• Usher SyndromeThis genetic condition causes both hearing loss and vision loss, including night blindness and RP, mentioned above.

Symptoms of Nyctalopia

Since night blindness is a symptom of some serious vision problems, it’s important to get your eyes checked regularly to ensure that everything is in good working order. Contact your eye doctor as soon as possible if you notice that you don’t see as well in dim light as you used to, such as when driving at night or when adjusting from being outdoors in the sunshine to being indoors.

Symptoms of Night Blindness Include:

  • Reduced contrast sensitivity
  • Difficulty seeing people outdoors at night
  • Difficulty seeing in places with dim lighting, like a movie theater
  • Trouble adapting to the dark while driving
  • Excessive squinting at night
  • Trouble adjusting from bright areas to darker ones

Treatments for Night Blindness

Your eye doctor will want to diagnose the cause of your night blindness in order to treat it. For example, in the rare case of vitamin A deficiency, it can be treated with vitamin supplements and vitamin-A rich foods; myopia can be corrected with eyeglasses or contact lenses. Other conditions may require medications or surgery.

If night blindness is caused by a birth defect, Usher syndrome, or retinitis pigmentosa, low vision aids and devices can help you make the most of your remaining vision.


While there is no proven way to prevent night blindness resulting from genetic conditions or birth defects, consuming healthy, nourishing foods and taking certain vitamin supplements may prevent or slow the onset of some eye conditions that cause night blindness.

If you experience poor vision at night or in dim lighting, we can help. Contact Overland Optical Family Eye Care in Overland to schedule your appointment today.

Frequently Asked Questions with Dr. Sara Schmitz, O.D.

Q: Can you request lenses made from glass? Is glass still used for lenses?

  • A: Yes. Opticians still sometimes use glass for lenses. However, glass is not used very often because they aren’t as safe. If these glass lenses breaks, they can shatters into many pieces and can injure the eye. Glass lenses are much heavier than plastic lenses, so they can make your eyeglasses less comfortable to wear.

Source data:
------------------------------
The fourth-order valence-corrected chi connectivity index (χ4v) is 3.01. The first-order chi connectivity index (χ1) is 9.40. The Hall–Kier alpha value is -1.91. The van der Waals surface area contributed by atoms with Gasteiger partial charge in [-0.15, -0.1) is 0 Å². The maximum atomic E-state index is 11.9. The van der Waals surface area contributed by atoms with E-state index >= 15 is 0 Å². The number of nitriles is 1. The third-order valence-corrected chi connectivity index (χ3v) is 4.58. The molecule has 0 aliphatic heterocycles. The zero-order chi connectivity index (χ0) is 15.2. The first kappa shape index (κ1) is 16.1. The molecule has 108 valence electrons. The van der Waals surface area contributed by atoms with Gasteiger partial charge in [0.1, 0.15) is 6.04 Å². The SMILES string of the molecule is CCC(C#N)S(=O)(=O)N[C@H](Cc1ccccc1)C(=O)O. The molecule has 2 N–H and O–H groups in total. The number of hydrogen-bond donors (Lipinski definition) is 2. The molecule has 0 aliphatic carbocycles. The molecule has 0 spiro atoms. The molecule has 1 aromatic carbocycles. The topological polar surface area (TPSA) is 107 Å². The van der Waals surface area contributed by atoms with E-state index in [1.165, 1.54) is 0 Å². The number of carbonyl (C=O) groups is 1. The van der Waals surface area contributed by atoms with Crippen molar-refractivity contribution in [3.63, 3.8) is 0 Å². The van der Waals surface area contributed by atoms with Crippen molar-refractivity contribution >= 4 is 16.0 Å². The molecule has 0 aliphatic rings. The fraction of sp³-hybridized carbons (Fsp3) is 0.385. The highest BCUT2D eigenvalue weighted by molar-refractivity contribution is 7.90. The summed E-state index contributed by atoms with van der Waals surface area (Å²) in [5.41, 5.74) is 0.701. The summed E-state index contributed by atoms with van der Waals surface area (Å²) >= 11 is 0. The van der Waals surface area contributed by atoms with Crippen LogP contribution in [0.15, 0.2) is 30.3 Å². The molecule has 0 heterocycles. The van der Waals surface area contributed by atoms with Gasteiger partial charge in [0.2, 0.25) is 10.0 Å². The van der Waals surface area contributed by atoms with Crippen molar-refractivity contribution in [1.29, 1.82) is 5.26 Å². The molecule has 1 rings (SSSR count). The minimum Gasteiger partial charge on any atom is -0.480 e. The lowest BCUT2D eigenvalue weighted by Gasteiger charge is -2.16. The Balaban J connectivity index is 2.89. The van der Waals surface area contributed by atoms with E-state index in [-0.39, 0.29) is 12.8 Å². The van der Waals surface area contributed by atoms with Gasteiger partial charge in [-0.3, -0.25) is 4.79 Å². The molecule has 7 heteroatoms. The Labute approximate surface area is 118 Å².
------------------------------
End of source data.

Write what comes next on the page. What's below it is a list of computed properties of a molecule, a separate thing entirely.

Q: Can a coating be added to eyeglasses to protect them from further scratches?

  • A: A protective coating can’t be added to a lens after it’s scratched. The coating is applied when the lens is manufactured and can’t be put on later.

Quality Frames For Prescription Eyeglasses & Computer Glasses In St. Louis, Missouri. Visit Overland Optical Family Eye Care for an eye exam and eyeglasses that match your style.

How Can My Child’s Myopia Be Corrected?

At Overland Optical Family Eye Care, we help children like yours achieve clear and comfortable vision, so they can succeed at the important things in life.

Methods of Myopia Correction

Contact Lenses

Contacts can be a great choice, especially for physically active children or teens who don’t want to worry about breaking or misplacing their eyeglasses. In some cases of very high myopia, contact lenses can offer clearer vision than glasses.

Corrective contact lenses are usually placed in the eyes upon waking and removed at night before bedtime. There are several types, including: soft contacts, daily disposables, extended wear, and rigid gas permeable (hard) lenses. Navigating through the differences between them can be daunting. Fortunately, if you’re located in Overland our eye doctor will be happy to guide you. Speak with Dr. Sara Schmitz, O.D. to determine whether your child is ready for contact lenses.

Prescription Glasses

Glasses are a popular choice among our younger patients. Choosing from an array of styles makes the process fun and exciting! Allowing the children to be active participants in selecting their eyewear increases the likelihood that they’ll actually wear them. There are strong, flexible and resilient frames which look great and are comfortable too.

The optician can customize the lenses with additions and upgrades like impact-resistant or shatter-proof materials, scratch-resistant and anti-reflective coatings, UV filters, and transition lenses that darken in the sun. For those requiring vision correction for distance and near, we also offer bifocal or multifocal lens prescriptions.

We Can Help Correct Your Child’s Myopia

If you’re located near Overland, Missouri, an eye exam with our optometrist can determine your child’s exact prescription, and give you the opportunity to receive answers to any questions you may have about your child’s eye health and vision. Progressive myopia, where a growing child’s prescription continues to worsen, is why it’s important for myopic children to undergo eye exams at least once a year.

At Overland Optical Family Eye Care, our friendly and knowledgeable staff will be happy to recommend the most suitable method of correcting your child’s myopia to meet his or her individual needs. Thanks to the wide range options available, your child will walk away with eyewear that will not only enhance his or her style but will also be a boost of confidence.

Let us help your child see the world in a whole new light. To schedule your child’s annual eye exam or if you have any further questions, contact Overland Optical Family Eye Care at 314-254-2211 today.